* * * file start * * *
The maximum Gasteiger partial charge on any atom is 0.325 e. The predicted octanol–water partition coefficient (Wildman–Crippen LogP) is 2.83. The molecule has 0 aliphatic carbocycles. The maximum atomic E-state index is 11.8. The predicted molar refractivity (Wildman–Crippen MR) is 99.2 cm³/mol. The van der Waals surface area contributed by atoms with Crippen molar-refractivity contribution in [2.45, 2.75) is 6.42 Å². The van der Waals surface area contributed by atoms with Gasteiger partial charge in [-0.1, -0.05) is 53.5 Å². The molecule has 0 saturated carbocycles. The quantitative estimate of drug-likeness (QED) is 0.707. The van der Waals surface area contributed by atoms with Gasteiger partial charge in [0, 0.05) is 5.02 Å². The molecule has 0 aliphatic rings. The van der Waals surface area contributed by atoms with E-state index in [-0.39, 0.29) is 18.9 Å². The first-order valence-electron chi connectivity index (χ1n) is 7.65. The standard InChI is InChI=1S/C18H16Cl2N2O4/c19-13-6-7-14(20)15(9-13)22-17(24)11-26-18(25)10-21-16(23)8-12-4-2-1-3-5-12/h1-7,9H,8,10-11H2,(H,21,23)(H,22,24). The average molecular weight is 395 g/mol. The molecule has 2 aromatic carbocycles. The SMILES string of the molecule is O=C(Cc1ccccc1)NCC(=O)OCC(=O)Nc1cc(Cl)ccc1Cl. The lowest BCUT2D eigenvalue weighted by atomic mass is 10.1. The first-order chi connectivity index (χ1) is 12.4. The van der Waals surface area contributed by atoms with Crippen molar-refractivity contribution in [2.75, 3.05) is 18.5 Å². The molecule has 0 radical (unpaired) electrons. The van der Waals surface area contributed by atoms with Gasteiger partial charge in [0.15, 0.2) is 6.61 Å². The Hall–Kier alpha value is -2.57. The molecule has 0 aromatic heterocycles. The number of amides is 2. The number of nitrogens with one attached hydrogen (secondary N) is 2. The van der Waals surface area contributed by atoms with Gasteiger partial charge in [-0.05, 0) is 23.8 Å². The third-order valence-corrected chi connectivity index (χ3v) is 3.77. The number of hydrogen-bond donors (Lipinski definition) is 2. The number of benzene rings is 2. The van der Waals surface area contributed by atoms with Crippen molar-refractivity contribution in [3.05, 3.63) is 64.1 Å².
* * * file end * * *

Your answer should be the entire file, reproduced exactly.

The maximum Gasteiger partial charge on any atom is 0.325 e. The predicted octanol–water partition coefficient (Wildman–Crippen LogP) is 2.83. The molecule has 0 aliphatic carbocycles. The maximum atomic E-state index is 11.8. The predicted molar refractivity (Wildman–Crippen MR) is 99.2 cm³/mol. The van der Waals surface area contributed by atoms with Crippen molar-refractivity contribution in [2.45, 2.75) is 6.42 Å². The van der Waals surface area contributed by atoms with Gasteiger partial charge in [-0.1, -0.05) is 53.5 Å². The molecule has 0 saturated carbocycles. The quantitative estimate of drug-likeness (QED) is 0.707. The van der Waals surface area contributed by atoms with Gasteiger partial charge in [0, 0.05) is 5.02 Å². The molecule has 0 aliphatic rings. The van der Waals surface area contributed by atoms with E-state index in [-0.39, 0.29) is 18.9 Å². The first-order valence-electron chi connectivity index (χ1n) is 7.65. The standard InChI is InChI=1S/C18H16Cl2N2O4/c19-13-6-7-14(20)15(9-13)22-17(24)11-26-18(25)10-21-16(23)8-12-4-2-1-3-5-12/h1-7,9H,8,10-11H2,(H,21,23)(H,22,24). The average molecular weight is 395 g/mol. The molecule has 2 aromatic carbocycles. The SMILES string of the molecule is O=C(Cc1ccccc1)NCC(=O)OCC(=O)Nc1cc(Cl)ccc1Cl. The lowest BCUT2D eigenvalue weighted by atomic mass is 10.1. The first-order chi connectivity index (χ1) is 12.4. The van der Waals surface area contributed by atoms with Crippen molar-refractivity contribution in [2.75, 3.05) is 18.5 Å². The molecule has 0 radical (unpaired) electrons. The van der Waals surface area contributed by atoms with Gasteiger partial charge in [0.15, 0.2) is 6.61 Å². The Hall–Kier alpha value is -2.57. The molecule has 0 aromatic heterocycles. The number of amides is 2. The number of nitrogens with one attached hydrogen (secondary N) is 2. The van der Waals surface area contributed by atoms with Gasteiger partial charge in [-0.05, 0) is 23.8 Å². The third-order valence-corrected chi connectivity index (χ3v) is 3.77. The number of hydrogen-bond donors (Lipinski definition) is 2. The number of benzene rings is 2. The van der Waals surface area contributed by atoms with Crippen molar-refractivity contribution in [3.05, 3.63) is 64.1 Å².